Visiting Proximity Makes the Difference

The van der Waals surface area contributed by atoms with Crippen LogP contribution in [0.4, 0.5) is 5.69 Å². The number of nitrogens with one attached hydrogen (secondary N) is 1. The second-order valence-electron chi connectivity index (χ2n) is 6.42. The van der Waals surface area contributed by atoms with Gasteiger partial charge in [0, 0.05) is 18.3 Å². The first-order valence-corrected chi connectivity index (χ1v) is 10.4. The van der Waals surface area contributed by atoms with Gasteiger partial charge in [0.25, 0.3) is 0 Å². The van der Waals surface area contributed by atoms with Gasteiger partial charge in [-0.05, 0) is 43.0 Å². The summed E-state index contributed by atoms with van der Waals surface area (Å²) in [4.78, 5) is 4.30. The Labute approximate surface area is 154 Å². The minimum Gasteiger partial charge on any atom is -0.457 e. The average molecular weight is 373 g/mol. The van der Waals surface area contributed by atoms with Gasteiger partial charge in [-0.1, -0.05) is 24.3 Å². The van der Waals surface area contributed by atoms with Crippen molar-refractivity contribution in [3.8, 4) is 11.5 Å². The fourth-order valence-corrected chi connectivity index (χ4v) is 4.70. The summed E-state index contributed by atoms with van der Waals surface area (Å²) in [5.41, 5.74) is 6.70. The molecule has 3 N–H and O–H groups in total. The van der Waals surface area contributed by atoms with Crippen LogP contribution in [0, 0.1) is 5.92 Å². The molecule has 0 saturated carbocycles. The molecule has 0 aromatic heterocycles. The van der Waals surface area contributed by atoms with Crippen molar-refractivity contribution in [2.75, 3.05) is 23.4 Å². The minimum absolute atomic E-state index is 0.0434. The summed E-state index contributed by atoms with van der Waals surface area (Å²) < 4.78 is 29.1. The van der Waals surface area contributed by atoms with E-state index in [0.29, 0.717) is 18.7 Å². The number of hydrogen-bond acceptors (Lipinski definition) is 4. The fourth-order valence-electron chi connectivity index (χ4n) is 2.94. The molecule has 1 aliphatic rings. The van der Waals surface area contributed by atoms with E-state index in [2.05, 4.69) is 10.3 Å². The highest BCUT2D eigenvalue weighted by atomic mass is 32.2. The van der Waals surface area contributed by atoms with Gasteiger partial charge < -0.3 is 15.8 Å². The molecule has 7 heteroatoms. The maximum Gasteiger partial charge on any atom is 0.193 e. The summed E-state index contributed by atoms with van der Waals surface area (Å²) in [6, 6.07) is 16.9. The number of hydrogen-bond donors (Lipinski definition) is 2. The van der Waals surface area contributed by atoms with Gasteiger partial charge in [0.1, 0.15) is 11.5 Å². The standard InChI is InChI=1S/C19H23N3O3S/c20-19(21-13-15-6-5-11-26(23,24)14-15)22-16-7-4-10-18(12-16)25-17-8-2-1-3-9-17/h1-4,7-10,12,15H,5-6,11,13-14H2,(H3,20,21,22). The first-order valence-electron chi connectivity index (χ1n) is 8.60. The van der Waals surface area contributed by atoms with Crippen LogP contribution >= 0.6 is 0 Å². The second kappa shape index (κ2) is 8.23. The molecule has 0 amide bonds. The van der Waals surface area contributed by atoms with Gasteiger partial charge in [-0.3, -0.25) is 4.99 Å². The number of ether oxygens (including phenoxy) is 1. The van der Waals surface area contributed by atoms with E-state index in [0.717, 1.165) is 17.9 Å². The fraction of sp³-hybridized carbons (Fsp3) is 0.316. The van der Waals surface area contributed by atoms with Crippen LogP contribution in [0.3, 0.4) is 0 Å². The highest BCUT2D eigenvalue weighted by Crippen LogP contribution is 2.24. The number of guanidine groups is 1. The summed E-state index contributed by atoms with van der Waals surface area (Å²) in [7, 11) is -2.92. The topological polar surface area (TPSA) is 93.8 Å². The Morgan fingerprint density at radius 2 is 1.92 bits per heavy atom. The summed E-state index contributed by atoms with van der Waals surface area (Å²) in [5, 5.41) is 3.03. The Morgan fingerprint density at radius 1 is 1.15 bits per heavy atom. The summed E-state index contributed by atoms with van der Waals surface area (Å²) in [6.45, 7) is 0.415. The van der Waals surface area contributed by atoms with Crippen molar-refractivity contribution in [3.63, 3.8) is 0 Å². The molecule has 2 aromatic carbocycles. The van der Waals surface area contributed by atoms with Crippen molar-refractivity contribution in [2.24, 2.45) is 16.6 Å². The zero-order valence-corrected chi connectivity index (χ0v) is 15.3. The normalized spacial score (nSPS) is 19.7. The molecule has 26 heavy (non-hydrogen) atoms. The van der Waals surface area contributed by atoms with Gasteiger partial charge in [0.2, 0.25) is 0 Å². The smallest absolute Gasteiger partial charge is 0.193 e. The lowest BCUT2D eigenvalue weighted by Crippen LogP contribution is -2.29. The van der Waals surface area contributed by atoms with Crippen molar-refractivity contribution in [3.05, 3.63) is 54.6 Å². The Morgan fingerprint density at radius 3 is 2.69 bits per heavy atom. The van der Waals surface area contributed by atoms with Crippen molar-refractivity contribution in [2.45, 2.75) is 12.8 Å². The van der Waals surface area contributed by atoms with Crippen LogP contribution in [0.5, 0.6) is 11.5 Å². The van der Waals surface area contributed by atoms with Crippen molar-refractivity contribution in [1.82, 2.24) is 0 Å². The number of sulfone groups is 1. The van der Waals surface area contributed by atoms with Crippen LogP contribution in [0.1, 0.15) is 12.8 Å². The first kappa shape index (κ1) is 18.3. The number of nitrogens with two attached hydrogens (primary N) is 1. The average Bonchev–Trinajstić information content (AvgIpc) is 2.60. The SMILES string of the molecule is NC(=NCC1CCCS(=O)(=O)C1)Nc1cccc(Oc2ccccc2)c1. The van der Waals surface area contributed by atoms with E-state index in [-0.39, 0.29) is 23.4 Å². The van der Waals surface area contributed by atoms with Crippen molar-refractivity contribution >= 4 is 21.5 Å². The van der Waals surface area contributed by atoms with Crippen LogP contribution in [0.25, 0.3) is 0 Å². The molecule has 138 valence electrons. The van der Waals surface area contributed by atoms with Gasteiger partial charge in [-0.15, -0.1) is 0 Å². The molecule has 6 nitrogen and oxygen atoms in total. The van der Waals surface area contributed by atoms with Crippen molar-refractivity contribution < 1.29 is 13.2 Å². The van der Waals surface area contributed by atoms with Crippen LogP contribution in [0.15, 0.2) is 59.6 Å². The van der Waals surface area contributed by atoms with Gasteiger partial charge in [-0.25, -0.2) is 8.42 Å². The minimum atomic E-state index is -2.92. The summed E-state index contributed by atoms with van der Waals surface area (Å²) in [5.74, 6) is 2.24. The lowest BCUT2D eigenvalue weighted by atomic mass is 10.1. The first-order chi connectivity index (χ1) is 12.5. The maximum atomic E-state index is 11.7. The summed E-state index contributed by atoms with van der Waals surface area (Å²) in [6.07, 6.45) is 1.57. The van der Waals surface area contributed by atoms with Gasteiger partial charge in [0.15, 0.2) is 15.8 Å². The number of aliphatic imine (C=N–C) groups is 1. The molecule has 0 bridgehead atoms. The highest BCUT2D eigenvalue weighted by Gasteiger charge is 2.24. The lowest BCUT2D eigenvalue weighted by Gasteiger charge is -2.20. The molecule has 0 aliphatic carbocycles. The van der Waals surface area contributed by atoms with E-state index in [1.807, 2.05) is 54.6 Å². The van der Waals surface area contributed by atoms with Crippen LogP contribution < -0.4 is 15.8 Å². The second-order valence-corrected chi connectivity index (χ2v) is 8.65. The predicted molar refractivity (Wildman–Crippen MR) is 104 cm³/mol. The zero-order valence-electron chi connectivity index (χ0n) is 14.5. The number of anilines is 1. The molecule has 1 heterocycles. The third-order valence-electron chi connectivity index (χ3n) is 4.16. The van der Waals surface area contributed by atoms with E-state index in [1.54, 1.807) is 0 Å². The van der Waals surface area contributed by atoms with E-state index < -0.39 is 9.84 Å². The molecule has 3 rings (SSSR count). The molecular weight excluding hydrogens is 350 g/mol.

I took Bob Weathers and Frank Leach out for lunch the other day to personally thank them for their interim work at University UMC in Fort Worth.  They did a fantastic job.              In the course of the conversation, Bob (who can’t help himself) shared the story of a soldier who was being shipped overseas. It goes something like this:             A soldier received his orders that he was to serve overseas for a year. In parting, he hugged and kissed his girlfriend – quite a serious relationship – and promised to write every day. Each day while he was overseas, he wrote to her. He didn’t miss a day. This was a committed relationship. Finally the day arrived when he got his orders that he would be going home! He wrote his girlfriend with the good news. Her reply came. The note said that she was glad he was coming home; glad he was safe and would be arriving soon. But their relationship needed to end. She was going to marry the mailman!  It seems visiting proximity made all the difference. The historic examination for admission into full connection contains the phrase, “Will you visit from house to house?” (¶329, 1.d.17 and ¶336.15)  Frank and Bob emphasized the importance of visiting as a vital part of pastoral ministry.  They commented that they were concerned that too many clergy see themselves as CEOs rather than as pastors.  While I understand the need to move beyond a stultified Christendom version of the pastor just taking care of the already converted (i.e. we need to visit the non- or nominal Christian, those in prison or hungry or in some other situation of hunger and hurt), visiting the flock to which we are assigned is crucial.  The mailman got the bride! In many churches, especially those under 500 or so in membership, I cannot understand why a pastor hasn’t visited in every house at least once a year.  If I can do the whole conference (300+ churches plus foundations and other institutions) in eight months, a church membership of 500 (with about 60 members living outside the community – hence really just 440 members) with the average family size being 2 requires about 250 visits a year.  So, let’s be generous.  Take two years (even three if you like) to visit them all.  Use the visit as a time for not only pastoral care but also spiritual growth and development.  (How is it with your soul?) Add to pastoral visitation, trained lay visitation.  Combine it with a revived small group ministry (every pastor ought to be teaching a Bible study or spiritual formation group or theological development class! Hold to this focused center – Christ!). And low-&-behold!, we are on the road to recovering the class meeting.  The gain for the kingdom of God would be immense! Take it one step further; wed it to extravagant generosity, risk-taking mission & service, passionate worship and radical hospitality and presto-change-o – we might even become a movement for Christ again.